Recently I read an article about not only changes being made in the mortgage industry, but also how those potential changes might affect credit scores. Since the article lists some credit “facts”, I feel obligated to address it further. The article is short so I have listed it here and will follow up with a few opinions after:
Nondelinquent Borrowers Soon to Be Eligible for Short Sales
Daily Real Estate News | Wednesday, October 24, 2012
Mortgage giants Fannie Mae and Freddie Mac have issued new rules, which will take effect Nov. 1 that will allow short sales for underwater borrowers who have never missed a mortgage payment. Previously, Fannie and Freddie allowed only home owners who had missed payments to qualify for a short sale.
Eligible borrowers under the new rules will need to show a hardship to qualify for a short sale, however. Hardships may include unemployment or a death of a spouse.
Inman News points out one potential flaw to the new rule, however: The nondelinquent home owners who undergo a short sale will likely take just as big a hit to their credit score than if they had missed loan payments and gone into a foreclosure.
“Under current national credit reporting practices, those nondelinquent borrowers are likely to be treated the same for credit scoring purposes as severely delinquent owners who go to foreclosure after months of nonpayment, or who simply toss back the house keys and walk away in strategic defaults,” writes Ken Harney for Inman News.
Credit agencies use no special coding to indicate that a short sale was without delinquency. Therefore, home owners could see their credit scores drop 150 points or more after the short sale.
However, officials at the Federal Housing Finance Agency, which oversees Fannie and Freddie, told Inman News they are “in discussions with the credit industry” to explore ways to fix the credit score problem for those who haven’t missed a payment but undergo a short sale.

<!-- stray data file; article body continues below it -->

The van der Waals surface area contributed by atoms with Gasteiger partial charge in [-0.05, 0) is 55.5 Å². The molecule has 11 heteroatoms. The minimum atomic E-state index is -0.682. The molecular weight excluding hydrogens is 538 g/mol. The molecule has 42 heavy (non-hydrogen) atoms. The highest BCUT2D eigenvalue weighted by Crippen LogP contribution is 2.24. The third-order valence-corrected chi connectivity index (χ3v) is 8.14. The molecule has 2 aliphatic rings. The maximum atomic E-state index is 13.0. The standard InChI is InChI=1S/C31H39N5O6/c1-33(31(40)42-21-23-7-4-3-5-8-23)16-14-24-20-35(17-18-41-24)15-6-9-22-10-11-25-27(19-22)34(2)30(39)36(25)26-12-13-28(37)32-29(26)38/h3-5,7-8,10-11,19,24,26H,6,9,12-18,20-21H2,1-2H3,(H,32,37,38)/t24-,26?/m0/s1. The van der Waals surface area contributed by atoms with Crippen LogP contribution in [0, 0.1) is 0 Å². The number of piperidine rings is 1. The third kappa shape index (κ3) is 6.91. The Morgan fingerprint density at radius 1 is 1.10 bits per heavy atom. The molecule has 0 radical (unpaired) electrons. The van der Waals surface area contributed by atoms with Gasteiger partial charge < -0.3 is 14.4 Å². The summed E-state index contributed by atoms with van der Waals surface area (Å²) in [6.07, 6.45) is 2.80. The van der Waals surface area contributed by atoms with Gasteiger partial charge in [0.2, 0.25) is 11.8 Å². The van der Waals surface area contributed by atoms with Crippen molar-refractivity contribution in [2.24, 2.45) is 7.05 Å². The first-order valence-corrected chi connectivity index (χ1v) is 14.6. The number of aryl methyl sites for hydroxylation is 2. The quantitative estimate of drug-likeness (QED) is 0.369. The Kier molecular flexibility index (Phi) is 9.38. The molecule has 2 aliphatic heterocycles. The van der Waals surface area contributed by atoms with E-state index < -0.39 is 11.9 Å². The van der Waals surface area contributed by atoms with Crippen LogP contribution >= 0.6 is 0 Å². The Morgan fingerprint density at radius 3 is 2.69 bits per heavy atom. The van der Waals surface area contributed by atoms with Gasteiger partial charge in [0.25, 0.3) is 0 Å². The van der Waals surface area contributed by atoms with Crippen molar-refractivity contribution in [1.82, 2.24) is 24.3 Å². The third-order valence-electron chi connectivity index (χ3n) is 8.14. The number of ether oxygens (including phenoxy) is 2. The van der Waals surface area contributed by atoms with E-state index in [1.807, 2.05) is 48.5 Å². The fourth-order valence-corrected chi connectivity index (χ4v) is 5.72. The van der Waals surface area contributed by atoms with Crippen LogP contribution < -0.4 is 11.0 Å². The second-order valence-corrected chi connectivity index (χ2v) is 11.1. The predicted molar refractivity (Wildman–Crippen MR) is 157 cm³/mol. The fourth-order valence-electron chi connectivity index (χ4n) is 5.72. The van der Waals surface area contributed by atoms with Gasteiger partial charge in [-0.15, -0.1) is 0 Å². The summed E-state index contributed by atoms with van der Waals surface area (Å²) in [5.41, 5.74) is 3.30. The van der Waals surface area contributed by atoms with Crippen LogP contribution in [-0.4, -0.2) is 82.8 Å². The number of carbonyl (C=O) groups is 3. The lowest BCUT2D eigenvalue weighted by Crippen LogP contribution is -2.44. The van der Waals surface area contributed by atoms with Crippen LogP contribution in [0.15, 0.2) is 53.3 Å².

The good news is that when the new rule change goes into effect, this will now give people an even greater incentive to take this course of action rather than just allowing the property to be foreclosed on.
The bad news is a few of the credit facts listed in this article are wrong or at best misinterpreted. With all due respect to Mr. Harney, who is a much esteemed writer, I believe the source of where some of his credit information came from was a little off, specifically paragraph 3 and his quote following that in paragraph 4.
To completely understand the debate about short sales vs. foreclosures and more specifically the impact on the FICO score we need to understand a few things.
First -what happens prior to the closing/sale date?
With a foreclosure we know that the person will have multiple late payments listed on the credit report for that account. With a short sale (especially with this new rule) there doesn’t have to be any late payments. This is great news because the absence of 30, 60, 90+ day late payments on an account is better for your FICO score than if those were present on the account history. One of the biggest arguments that people used to have is that it was basically impossible to get a short sale negotiated without being delinquent first. Now with this new change that issue should be eliminated.
For this reason, if a person does not become delinquent on the mortgage prior to the short sale being completed this action would be better for the FICO score than a foreclosure.
Advantage- short sale
Second- what happens after the closing?
When there’s a foreclosure the account will be listed as such or it will say “charged off account.” Any derivative of this is bad and will hurt the FICO score. With a short sale the article is correct; there is no special way that a lender can mark the account as a short sale. Since that is not an option the lenders have the choice of how they report it. Most commonly lenders report it as “settled for less than full” which in the eyes of your FICO score all means the same… it is bad! With that being said, since a short sale is not an option for credit reporting, the one wild card that can come into play is if the lender just simply marks the account as “paid”. If this were to happen it would be much better than being reported as a foreclosure.
Advantage- short sale
The last part of this debate hasn’t been covered. Not only is the FICO score measuring how delinquent someone’s account is, it’s also measuring the time since that incident. Meaning the older that negative is, the less it hurts your score. With a short sale you can help to speed up the process, which will help an individual’s FICO score recover quicker.
Overall if this new rule does in fact come into play it is a positive thing for struggling homeowners that need to get out from under a property they can no longer afford. Keep in mind homeowners also want to do everything they can to lessen the credit score damages that will become associated with any of these actions.